Citigroup Inc is considering cutting its cash on hand by about $35 billion, which should help the bank buy higher yielding assets or redeem expensive debt to boost earnings.
Making the change will signal that the management of the third-largest U.S. bank by assets, which had to be rescued three times by the U.S. government in the financial crisis, is increasingly confident that its worst troubles are well behind it.
The move could give a 2 percent boost to Citigroup's bottom line this year and keep the bank's lending margins relatively strong even as competitors suffer from low interest rates.
The bank has enough liquid assets to cover an estimated 37 days of the cash drain expected in a scenario of acute stress under pending new regulations, based on Citi's financial reports through December. Treasurer Eric Aboaf and other executives would like to reduce that to about 33 days of coverage, or 10 percent more than is to be required under the new international rules known as the Basel III liquidity coverage ratio.
"In the framework of managing a company efficiently, that would be a good thing to do" over the next year or so, Aboaf told Reuters in an interview.
While the move would reduce the bank's pool of cash and liquid assets by about 10 percent, Citigroup would still have 10 percent more liquidity than regulators say they will demand. JPMorgan Chase & Co, which analysts and investors often see as a stronger bank than Citigroup, is below the pending regulatory minimum.
Citigroup may feel more confident, but the bank is also leaving itself a little more vulnerable to big swings in markets and economies around the world. Cash on hand is critical for staving off runs on the bank during bad times.
The Federal Reserve has not commented publicly on Citigroup's liquidity, but earlier in March it approved the company's capital plan as strong enough to withstand a stress test. The U.S. regulator is part of the international body that has drafted the new liquidity requirement that Citigroup exceeds.
"At the moment it is appropriate for Citi to take down their cash, but if we end up with very volatile capital markets and Citi is caught in that, then people will start to question them," said Charles Peabody of Portales Partners, a research firm for institutional investors.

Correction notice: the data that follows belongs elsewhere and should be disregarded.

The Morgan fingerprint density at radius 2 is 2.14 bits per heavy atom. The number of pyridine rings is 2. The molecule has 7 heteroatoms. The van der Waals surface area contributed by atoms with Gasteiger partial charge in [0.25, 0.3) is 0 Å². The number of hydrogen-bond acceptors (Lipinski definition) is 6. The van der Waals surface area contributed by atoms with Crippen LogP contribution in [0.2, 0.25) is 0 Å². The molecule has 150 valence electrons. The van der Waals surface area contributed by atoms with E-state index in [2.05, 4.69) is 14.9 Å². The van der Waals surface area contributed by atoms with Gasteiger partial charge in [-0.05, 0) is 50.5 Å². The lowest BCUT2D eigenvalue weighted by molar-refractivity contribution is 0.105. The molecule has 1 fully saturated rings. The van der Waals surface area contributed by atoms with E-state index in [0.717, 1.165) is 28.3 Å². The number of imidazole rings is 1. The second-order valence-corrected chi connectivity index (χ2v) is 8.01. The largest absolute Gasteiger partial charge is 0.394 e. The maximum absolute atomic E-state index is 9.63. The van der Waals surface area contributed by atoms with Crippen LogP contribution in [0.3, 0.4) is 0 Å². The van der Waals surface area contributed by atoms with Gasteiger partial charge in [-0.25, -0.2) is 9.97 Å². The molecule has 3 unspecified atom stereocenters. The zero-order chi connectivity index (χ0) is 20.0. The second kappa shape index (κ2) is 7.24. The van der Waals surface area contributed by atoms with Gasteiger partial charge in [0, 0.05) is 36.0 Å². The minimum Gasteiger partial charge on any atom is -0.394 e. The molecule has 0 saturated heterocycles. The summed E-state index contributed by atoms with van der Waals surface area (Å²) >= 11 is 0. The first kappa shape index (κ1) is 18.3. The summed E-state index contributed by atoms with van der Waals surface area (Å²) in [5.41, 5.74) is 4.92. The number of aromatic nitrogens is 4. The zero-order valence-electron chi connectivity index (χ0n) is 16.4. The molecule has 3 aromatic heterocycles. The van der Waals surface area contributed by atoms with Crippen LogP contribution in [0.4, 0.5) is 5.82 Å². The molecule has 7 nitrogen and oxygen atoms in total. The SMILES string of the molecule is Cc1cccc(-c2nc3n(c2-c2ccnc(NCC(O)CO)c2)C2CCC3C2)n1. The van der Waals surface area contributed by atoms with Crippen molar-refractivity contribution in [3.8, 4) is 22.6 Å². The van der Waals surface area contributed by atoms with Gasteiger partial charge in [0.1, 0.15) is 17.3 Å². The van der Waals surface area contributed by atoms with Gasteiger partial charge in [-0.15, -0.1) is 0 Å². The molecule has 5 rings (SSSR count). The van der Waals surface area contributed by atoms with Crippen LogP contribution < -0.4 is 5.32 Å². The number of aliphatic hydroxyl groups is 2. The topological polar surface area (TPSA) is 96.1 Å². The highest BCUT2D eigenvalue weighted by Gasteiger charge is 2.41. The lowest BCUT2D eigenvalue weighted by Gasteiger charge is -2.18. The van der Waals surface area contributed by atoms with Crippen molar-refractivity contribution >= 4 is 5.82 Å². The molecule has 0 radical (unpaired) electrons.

Given Citi's huge problems in recent years it might seem surprising that it has so much leeway to reduce cash. By contrast JPMorgan, which maneuvered through the financial crisis less scathed than most major U.S. banks, has estimated it is 17 percent short of the expected Basel III levels, which are to be phased in by 2019.
Citigroup has had to be more conservative than JPMorgan because investors and regulators were less confident in it, but Citi's fortunes have turned, thanks in part to the U.S. housing market stabilizing.
During the financial crisis, while Citigroup struggled to survive, the U.S. authorities turned to JPMorgan to help them salvage failed financial institutions.
Even as recently as a year ago, Moody's Investors Service cut Citigroup's ratings as part of a broader financial services review globally. In March of last year, the Federal Reserve publicly rejected Citigroup's capital plan. It was a blow to confidence in the bank, as well as a sign of Citigroup's strained relationships with regulators. Executives at Citigroup had other reasons to be cautious too, including the European debt crisis, and the bank's portfolio of troubled mortgage assets left from the financial crisis.
But in recent months, the tide has turned. The bank has changed its leadership, pushing out Vikram Pandit and bringing in Michael Corbat, who has been assiduously building bridges with regulators. With the U.S. housing market starting to recover, the bank's losses on its portfolio of bad assets are abating, and the bank passed the Fed's stress test this year. In fact, that test suggested that Citigroup is safer than JPMorgan now. The regulator approved a plan for Citigroup to return $1.2 billion of additional capital to shareholders.